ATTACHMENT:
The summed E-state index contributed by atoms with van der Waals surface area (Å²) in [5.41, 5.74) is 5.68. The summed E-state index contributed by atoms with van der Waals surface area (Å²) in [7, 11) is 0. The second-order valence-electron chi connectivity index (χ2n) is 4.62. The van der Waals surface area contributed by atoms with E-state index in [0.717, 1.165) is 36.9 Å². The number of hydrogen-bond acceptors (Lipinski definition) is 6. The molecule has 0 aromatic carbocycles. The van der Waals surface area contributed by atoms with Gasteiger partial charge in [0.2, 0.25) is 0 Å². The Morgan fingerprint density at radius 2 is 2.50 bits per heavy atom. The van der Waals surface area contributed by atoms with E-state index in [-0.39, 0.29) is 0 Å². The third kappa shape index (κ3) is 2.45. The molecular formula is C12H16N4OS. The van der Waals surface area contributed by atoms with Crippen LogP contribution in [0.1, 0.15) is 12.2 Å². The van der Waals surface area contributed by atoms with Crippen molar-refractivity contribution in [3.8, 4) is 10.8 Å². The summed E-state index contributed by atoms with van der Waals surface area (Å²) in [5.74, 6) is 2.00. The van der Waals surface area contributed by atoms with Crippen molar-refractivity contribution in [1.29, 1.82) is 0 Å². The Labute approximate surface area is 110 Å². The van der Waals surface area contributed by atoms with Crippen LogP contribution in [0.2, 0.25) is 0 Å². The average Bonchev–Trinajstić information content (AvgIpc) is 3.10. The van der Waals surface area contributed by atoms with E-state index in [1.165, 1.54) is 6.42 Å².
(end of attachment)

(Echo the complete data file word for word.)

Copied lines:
The summed E-state index contributed by atoms with van der Waals surface area (Å²) in [5.41, 5.74) is 5.68. The summed E-state index contributed by atoms with van der Waals surface area (Å²) in [7, 11) is 0. The second-order valence-electron chi connectivity index (χ2n) is 4.62. The van der Waals surface area contributed by atoms with E-state index in [0.717, 1.165) is 36.9 Å². The number of hydrogen-bond acceptors (Lipinski definition) is 6. The molecule has 0 aromatic carbocycles. The van der Waals surface area contributed by atoms with Gasteiger partial charge in [0.2, 0.25) is 0 Å². The Morgan fingerprint density at radius 2 is 2.50 bits per heavy atom. The van der Waals surface area contributed by atoms with E-state index in [-0.39, 0.29) is 0 Å². The third kappa shape index (κ3) is 2.45. The molecular formula is C12H16N4OS. The van der Waals surface area contributed by atoms with Crippen LogP contribution in [0.1, 0.15) is 12.2 Å². The van der Waals surface area contributed by atoms with Crippen molar-refractivity contribution in [3.8, 4) is 10.8 Å². The summed E-state index contributed by atoms with van der Waals surface area (Å²) in [5.74, 6) is 2.00. The van der Waals surface area contributed by atoms with Crippen molar-refractivity contribution in [1.29, 1.82) is 0 Å². The Labute approximate surface area is 110 Å². The van der Waals surface area contributed by atoms with Crippen LogP contribution in [0.2, 0.25) is 0 Å². The average Bonchev–Trinajstić information content (AvgIpc) is 3.10. The van der Waals surface area contributed by atoms with E-state index in [1.165, 1.54) is 6.42 Å².